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    Traditional medicines have deep roots in culture: Cultural heritage helps in conservation of plants also.
    By Ashwani Kumar | March 19th 2012 12:07 PM | Print | E-mail | Track Comments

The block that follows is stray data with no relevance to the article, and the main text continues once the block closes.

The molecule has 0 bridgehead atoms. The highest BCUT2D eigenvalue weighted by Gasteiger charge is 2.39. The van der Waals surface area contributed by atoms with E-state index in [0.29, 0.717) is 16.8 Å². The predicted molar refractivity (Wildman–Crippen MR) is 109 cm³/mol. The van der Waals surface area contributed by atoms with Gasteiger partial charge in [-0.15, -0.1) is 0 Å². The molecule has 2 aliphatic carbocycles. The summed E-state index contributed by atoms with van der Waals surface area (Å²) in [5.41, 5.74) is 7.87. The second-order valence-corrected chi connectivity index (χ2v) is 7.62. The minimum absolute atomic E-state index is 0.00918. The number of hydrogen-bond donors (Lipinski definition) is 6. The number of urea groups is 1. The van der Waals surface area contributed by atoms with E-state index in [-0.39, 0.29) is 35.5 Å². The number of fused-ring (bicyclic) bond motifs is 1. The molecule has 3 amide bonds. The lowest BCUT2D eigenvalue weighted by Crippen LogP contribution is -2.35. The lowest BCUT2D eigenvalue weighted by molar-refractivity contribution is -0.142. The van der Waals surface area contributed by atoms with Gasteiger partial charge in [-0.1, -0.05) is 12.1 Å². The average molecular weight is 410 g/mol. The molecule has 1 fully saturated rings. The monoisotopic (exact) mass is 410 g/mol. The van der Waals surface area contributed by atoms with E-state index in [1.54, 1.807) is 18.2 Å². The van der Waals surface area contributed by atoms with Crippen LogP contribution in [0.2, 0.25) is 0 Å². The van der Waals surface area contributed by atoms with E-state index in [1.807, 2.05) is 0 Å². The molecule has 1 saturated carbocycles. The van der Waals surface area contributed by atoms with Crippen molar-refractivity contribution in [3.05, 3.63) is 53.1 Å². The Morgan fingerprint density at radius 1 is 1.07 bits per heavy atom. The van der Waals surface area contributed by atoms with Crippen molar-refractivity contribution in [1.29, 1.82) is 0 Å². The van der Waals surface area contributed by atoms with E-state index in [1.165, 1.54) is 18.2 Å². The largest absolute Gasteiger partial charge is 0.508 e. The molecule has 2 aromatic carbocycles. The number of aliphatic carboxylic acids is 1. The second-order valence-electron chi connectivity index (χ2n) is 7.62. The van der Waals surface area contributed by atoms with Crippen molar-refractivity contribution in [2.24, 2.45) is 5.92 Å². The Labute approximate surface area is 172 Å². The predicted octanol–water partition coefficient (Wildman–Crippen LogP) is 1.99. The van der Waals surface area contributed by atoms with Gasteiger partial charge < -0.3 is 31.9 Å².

There are over 400 different tribal and other ethnic groups in India. The tribals constitute about 7.5 per cent of Indian population (Gupta, 1970). Apart from the tribal groups, many other forest dwellers and rural people also possess unique knowledge about plants. Tree worship played an important role in the religious history of India. The plants form the oldest association with human dwelling and ancient Indian cultures flourished in the midst of dense forests. They are offered in worship to several deities and different species are associated with different Gods. Some important plants like Ocimum sanctum L. (Tulsi), Aegle marmelos L. (Bel) and Musa sapientum L. (Kardali) which are important in folk religion and also worshipped as symbols of Gods and Goddesses (Altschul, 1973). Records of early civilization in all parts of the world reveal that a considerable number of drugs used in modern medicine were in use even in ancient times. The use of plants for curing various human ailments figured in ancient manuscripts such as The Bible, The Rig-Vedas, The Iliad and The Odyssey and the History of Herodotus. Over 6000 years ago, the ancient Chinese were using drug plants. The Egyptians, Babylonians, Sumerians, Greeks and Romans, all developed their respective characteristic Materia Medica. On the other side of the world, the Aztecs, Mayans and Incas had all developed primitive medicine. Some of the ancient Egyptian text books “papyri” (such as the Edwin Smith Papyrus and the Ebers Papyrus), written as early as 1600 B.C., indicate that the Egyptians had an amazingly complex Materia Medica. Apart from the names of many medicinal plants then known, the papyri also included several hundreds recipes or prescriptions for various diseases. The Edwin Smith Papyrus (about 1750 B.C.) is now one of the prized collections of the New York Academy of Medicine. In India, the Ayurvedic system of medicine has been in use for over 3000 years. Charaka and Susruta, two of the earliest Indian authors had sufficient knowledge of the properties of the Indian medicinal plants. Their medical works, the Charaka Samhita and the Susruta Samhita are esteemed even today as treasures of literature on indigenous medicine. Charaka was the contemporary of Sushruta who wrote a book on medicines entitled Charaka Samhita. These two are the treasures of literature on Ayurvedic medicine (Jain, 1968 and Mitra and Jain, 1991). Among the ancient civilization, India has been known to be a rich repository of medicinal plants. The Rigveda (5,000BC) mentioned 67 medicinal plants, the Yajurveda 81 and the Artharvaveda (4500-2500 BC), 290 species. Charak Samhita (700 BC) and the Sushruta Samhita (200BC) described the properties and uses of 1,100 and 1,270 plants respectively in compounding of drugs and these are still used in classical formulation in the Ayurvedic system of medicine. The classical medical systems such as Ayurveda of India lean heavily on natural products. In India, 1250-1400 species are recognized for providing raw materials for Ayurvedic formulations (Dev, 1999) and 342 species and 328 species are recognized to provide raw material for Unani and Siddha formulations respectively (Shiva, 1996). Ayurveda, the foundation stone of ancient medical science uses plants and herbs not only to cure disease but also to provide a source of minerals and vitamins which give proper health and nutrition to human being (Fransworth, 1990). The rasayana therapy of Ayurveda generally consists of rejuvenating and nourishing drugs for longevity, memory enhancement, immunomodulation and adaptability. Patwardhan (2000) has considered it to be an innovative source of immunodrugs. There is a vast data on medicinal plants of India, not only in the ancient time like the Rig-Vedas, Samhita, the Nighantus and in text books of Ayurveda, Unani and Siddha system but in other publications of modern times viz. of nineteenth and twentieth centuries. Jain (1987) and Mitra and Jain (1991) have recently reviewed this work. According to current estimates nearly three fourth of the drugs used for curing human ailments in India are of plant origin (Mitra and Jain, 1991). Plants provide the predominant ingredients of medicines in most medical tradition. Estimates for the number of species used medicinally include: 35000-70000 worldwide (Fransworth and Soejarto, 1991), 10000-11250 in China (Xiao and Yong, 1998 and Pei, 2002), 7500 in India (Shiva, 1996), 2237 in Mexico (Toledo, 1995) and 2572 traditionally by North American Indians (Moerman, 1998). India and China are the world’s leading producing nations of medicinal and aromatic plants (Rao et al., 2004). The Greeks and Romans were familiar with many of the present day drugs as is evident from the work of Hippocrates(460-370B.C.), Aristotle (384-322 B.C.), Theophrastus (370-287 B.C.), Pliny the Elder (A.D.23-79), Dioscorides (A.D.50-100) and Galen (A.D.131-201). They wrote extensively about medicinal herbs, giving their names along with a description of each plant, illustrations, their putative healing properties and also complex descriptions for the preparation of medicines. Hippocrates, the ‘Father of Medicine’, was the first to attempt a scientific explanation for diseases. His influence remains today in the Hippocratic oath taken by young doctors upon their graduation from medical school. Dioscorides, treatise on medicinal plants De Materia Medica remained the supreme authority for over sixteen centuries, during which the manuscript was laboriously copied and recopied with few additions. In like manner, the works of Aristotle, Galen and even Pliny were copied and handed down with increasing inaccuracies. During the Dark Ages (A.D. 400-1000) few new ideas were added. During the Middle Ages (A.D. 1000-1500) also little significant botanical progress was made.